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Thursday, August 30, 2012

Memories of Opera on the Radio Pt. 4

I see I've been cheating in previous posts. I meant to include those broadcasts I actually heard "live": in car, living room, back yard, school, on transistor or portable or car radios, with batteries or extension cords. OK in this post I include only those that had me crouched by the speakers or transistor to my ear while everyone was singing and carrying on.

Pagliacci February 13, 1971: Richard Tucker, Teresa Stratas, Sherrill Milnes, Dominic Cossa/Fausto Cleva

Richard Tucker, THE Canio
The Met was recovering from a strike at the time of this broadcast. A year earlier, Franco Zeffirelli's production of Cav and Pag along with Joan Sutherland and Marilyn Horne (and Carlo Bergonzi!) in Norma that were produced on schedule. Richard Tucker had a colossal success as Canio. I remember that Zeffirelli told the press that Tucker was a great VOICE but not much of an actor-but in these rehearsals Tucker had pushed himself dramatically. There was still a great seal of buzz for Richard Tucker as Canio long before this February broadcast. Sherill Milnes was nearing the top of his career as America's macho-man baritone with everything: great voice, looks, musicianship. Teresa Stratas's  Nedda had likewise rocked the business   for the sexuality. Stratas gave a hot performance of his role-she inhabited Nedda, rather than playing Nedda. The press made comparisons to Sophia Loren.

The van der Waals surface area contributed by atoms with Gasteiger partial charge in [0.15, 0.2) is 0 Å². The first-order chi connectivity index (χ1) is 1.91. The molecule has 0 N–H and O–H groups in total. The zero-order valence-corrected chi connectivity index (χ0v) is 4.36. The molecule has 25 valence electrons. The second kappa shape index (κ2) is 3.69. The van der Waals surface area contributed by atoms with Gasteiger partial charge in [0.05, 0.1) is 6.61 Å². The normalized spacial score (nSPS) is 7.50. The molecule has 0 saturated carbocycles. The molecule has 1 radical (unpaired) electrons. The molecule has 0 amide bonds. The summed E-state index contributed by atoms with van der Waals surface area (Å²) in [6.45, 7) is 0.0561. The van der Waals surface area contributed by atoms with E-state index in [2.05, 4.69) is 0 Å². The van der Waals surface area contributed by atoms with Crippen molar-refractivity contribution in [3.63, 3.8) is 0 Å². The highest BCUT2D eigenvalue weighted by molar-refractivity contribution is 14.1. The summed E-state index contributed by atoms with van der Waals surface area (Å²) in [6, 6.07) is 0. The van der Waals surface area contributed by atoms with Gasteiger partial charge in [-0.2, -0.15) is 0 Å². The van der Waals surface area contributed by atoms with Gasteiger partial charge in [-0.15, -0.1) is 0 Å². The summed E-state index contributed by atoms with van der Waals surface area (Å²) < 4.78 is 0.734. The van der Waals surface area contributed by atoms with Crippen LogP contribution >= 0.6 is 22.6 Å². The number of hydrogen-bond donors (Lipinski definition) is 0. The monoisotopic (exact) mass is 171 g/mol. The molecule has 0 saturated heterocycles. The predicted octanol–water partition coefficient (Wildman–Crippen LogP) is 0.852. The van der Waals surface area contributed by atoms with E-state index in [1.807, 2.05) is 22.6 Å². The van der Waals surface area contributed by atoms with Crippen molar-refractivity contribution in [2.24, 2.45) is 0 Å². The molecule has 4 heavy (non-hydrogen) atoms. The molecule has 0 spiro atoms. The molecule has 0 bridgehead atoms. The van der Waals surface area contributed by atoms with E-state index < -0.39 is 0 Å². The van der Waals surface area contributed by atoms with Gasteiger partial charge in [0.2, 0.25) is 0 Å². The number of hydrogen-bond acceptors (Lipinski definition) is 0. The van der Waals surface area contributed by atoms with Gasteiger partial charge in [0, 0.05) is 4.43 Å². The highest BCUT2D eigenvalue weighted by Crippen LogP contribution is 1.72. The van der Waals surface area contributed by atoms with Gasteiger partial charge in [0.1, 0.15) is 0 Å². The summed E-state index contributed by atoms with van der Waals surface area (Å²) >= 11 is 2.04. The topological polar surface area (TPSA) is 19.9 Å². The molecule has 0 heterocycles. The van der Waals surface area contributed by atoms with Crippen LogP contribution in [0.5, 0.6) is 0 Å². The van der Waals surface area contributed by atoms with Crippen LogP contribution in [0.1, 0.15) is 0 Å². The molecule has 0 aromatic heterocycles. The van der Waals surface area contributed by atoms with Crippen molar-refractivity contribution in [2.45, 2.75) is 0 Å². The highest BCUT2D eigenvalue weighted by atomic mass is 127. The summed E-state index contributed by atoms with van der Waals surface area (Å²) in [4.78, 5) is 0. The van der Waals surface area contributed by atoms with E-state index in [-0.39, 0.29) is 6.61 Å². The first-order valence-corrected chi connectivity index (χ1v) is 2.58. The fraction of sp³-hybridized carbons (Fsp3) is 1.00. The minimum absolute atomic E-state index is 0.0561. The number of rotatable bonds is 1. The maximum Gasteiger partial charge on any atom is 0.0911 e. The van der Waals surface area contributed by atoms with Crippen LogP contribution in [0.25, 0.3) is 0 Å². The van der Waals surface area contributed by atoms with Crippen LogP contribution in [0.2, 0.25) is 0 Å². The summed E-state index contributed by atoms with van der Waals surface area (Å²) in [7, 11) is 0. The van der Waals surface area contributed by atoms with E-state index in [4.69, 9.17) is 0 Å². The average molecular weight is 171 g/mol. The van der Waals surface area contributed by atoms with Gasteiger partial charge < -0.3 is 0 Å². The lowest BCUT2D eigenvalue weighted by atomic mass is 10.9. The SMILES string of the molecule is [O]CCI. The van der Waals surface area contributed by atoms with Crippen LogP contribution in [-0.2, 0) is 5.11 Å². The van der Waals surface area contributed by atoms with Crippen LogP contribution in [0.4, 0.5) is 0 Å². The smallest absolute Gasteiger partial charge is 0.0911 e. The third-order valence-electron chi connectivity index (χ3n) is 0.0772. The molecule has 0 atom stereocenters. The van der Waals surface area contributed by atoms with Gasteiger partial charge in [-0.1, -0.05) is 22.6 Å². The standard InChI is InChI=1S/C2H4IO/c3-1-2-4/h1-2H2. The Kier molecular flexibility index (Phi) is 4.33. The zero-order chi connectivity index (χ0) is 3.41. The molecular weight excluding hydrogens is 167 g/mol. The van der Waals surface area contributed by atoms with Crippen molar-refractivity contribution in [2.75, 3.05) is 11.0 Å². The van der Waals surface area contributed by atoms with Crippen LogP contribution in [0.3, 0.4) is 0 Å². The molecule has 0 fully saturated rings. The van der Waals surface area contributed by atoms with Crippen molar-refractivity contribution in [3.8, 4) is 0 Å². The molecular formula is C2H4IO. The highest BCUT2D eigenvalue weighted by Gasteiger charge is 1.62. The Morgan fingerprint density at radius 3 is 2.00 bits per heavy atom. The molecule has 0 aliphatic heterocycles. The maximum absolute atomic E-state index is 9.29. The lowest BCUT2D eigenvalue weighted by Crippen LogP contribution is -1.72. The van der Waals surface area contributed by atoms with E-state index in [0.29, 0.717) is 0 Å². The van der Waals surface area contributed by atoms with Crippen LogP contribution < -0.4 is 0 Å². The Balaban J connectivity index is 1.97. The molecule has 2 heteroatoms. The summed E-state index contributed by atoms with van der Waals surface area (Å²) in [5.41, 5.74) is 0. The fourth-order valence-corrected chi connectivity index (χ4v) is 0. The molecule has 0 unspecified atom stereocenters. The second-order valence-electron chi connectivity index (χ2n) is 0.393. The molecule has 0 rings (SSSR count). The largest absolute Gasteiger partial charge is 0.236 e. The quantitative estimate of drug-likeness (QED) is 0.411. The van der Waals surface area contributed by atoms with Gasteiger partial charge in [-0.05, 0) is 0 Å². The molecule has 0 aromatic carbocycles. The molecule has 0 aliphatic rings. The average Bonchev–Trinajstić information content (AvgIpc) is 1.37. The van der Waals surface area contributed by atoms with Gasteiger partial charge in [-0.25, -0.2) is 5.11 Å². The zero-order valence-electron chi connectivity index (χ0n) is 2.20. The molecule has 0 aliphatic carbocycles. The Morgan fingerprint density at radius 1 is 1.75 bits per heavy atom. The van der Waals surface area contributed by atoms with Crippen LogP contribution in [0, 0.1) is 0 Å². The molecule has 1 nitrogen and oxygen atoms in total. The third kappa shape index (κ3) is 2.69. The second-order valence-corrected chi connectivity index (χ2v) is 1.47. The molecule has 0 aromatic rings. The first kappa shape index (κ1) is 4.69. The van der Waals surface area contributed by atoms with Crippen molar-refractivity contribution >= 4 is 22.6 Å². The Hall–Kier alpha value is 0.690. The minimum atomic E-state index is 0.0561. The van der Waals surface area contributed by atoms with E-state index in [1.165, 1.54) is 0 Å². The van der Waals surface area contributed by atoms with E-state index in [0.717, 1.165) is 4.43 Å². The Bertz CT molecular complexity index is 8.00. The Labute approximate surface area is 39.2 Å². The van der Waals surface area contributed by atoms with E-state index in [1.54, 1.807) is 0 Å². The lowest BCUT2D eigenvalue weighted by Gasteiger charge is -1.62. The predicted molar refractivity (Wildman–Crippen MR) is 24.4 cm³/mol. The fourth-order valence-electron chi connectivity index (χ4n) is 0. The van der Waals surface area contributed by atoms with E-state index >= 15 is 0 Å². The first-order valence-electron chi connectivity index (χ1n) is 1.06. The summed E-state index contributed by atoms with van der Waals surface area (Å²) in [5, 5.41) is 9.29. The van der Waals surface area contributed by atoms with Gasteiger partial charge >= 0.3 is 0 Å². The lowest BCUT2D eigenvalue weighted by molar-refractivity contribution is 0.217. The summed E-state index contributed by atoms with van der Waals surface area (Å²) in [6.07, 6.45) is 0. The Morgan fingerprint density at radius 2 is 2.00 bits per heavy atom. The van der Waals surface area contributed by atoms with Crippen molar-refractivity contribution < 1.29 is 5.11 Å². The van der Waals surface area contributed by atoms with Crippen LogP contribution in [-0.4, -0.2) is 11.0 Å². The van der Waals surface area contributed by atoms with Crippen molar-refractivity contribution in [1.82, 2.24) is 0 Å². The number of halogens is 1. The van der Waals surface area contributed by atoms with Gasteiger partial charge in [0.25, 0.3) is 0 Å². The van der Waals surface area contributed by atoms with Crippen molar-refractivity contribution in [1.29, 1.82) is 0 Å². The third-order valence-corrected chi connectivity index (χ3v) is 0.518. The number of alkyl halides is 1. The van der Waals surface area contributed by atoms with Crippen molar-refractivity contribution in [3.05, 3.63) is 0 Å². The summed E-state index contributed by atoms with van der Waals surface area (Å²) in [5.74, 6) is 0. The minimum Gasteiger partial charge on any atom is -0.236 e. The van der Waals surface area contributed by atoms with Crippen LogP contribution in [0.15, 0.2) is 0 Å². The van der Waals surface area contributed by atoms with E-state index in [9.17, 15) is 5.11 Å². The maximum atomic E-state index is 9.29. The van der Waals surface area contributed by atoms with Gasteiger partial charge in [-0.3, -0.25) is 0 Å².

This I heard on my trusty 8V transistor. The audio would have horrified most even in 1971 but I, at thirteen thought it was just great. I can still hear Tucker's voice swelling in Act I: A venti-tre ORE! Sherrill Milnes took the optional high ending of the prologue like a piece of cake. It as a few more years before I could completely appreciate Dominic Cossa. I stood for Les pecheurs de perles , which Cossa sang so beautifully at City Opera in 1980. Later Dominic Cossa gave Beverly Sills's farewell one of its few moments of pure class: He sang Schubert's Du bist die Ruh' while Cynthia Gregory danced. But in this Pagliacci, with no disrespect to anyone else, it was Tucker, Tucker, Tucker. I listen to this performance 40 years later and get chills.